The only capacitor I have at my disposal right now is 275V~, however it's 1.0MFD, not 0.1MFD like the original is, so I can't use that.

            I'm going to go to my local electronics surplus store, they should have a few nichicon caps of this type like you recommended.

            EDIT: Found a compatible replacement in my drawer. It's a 250v~(AC) 0.1uF..
            Last edited by evildragon; February 19, 2013, 03:10 PM.
            IBM PS/2 Model 25, NEC V30 8MHz, 640KB RAM, ATI VGA Wonder XL, 2GB SSD, Ethernet, DR DOS 6/GeOS, Xircom PE3 Ethernet

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              #36
              Right across the AC line? So its funciton is EMI suppression. So it's either shorted or open. If it's shorted, magic smoke. If it's open, the PSU should work anyway.
              Reach me: vcfblackhole _at_ protonmail dot com.

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                #37
                Originally posted by Chuck(G) View Post
                Right across the AC line? So its funciton is EMI suppression. So it's either shorted or open. If it's shorted, magic smoke. If it's open, the PSU should work anyway.
                Yea, after I noticed it was straight across, I started to suspect something else.

                I was able to find that the transformer on that board, it's solder pad had lifted just enough to disconnect. So I patched up the trace, and used the original capacitor, and viola, the PSU now makes it's relay clicks when turned on, and 120v AC is now going all the way to the main PSU board.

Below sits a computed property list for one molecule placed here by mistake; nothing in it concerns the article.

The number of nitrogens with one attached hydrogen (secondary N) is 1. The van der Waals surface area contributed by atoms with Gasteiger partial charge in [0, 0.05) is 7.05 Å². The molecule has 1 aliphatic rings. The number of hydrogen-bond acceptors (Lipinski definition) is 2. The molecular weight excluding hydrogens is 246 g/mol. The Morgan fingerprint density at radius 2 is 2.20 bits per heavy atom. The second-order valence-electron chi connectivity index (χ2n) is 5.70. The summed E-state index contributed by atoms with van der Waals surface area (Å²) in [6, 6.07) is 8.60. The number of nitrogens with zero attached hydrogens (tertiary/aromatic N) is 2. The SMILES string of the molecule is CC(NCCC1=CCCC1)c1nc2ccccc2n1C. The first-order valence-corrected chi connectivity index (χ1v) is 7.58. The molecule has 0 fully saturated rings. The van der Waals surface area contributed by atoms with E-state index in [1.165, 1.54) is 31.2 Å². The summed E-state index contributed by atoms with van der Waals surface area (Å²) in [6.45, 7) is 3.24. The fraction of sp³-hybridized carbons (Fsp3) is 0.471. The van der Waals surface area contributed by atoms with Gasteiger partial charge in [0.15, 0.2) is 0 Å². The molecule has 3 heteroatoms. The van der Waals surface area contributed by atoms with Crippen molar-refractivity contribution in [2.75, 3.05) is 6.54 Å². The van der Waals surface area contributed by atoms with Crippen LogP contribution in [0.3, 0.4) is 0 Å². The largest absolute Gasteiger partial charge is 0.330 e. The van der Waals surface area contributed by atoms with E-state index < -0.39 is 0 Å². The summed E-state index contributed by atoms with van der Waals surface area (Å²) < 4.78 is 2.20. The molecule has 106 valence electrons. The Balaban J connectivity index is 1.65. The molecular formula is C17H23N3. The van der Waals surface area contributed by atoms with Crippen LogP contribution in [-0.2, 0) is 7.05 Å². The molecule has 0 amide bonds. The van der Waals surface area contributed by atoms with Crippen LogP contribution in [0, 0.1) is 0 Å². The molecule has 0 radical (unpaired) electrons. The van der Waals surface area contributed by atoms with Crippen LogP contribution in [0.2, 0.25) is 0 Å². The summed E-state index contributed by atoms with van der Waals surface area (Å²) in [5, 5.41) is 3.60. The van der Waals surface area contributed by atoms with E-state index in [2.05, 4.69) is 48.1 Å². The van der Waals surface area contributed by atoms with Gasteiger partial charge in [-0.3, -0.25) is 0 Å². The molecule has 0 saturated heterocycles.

However, the fan still won't spin, and no drives connected turn on. About how much load do these PSU's need to test them? I have a feeling I'm going to need to dig out my 286 motherboard as another test load.

                EDIT: Got the main PSU board out. Oh man there's a LOT of cold solder joints. I'm going to be busy tonight!
                Last edited by evildragon; February 19, 2013, 05:00 PM.
                IBM PS/2 Model 25, NEC V30 8MHz, 640KB RAM, ATI VGA Wonder XL, 2GB SSD, Ethernet, DR DOS 6/GeOS, Xircom PE3 Ethernet

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                  #38
                  Got done a lot quicker than I thought I was going to take. I thought this would take me a couple days, but I was able to get right to this with zero interruptions.

                  And here's where we are at now.

                  http://youtu.be/JfNxK8lgpLE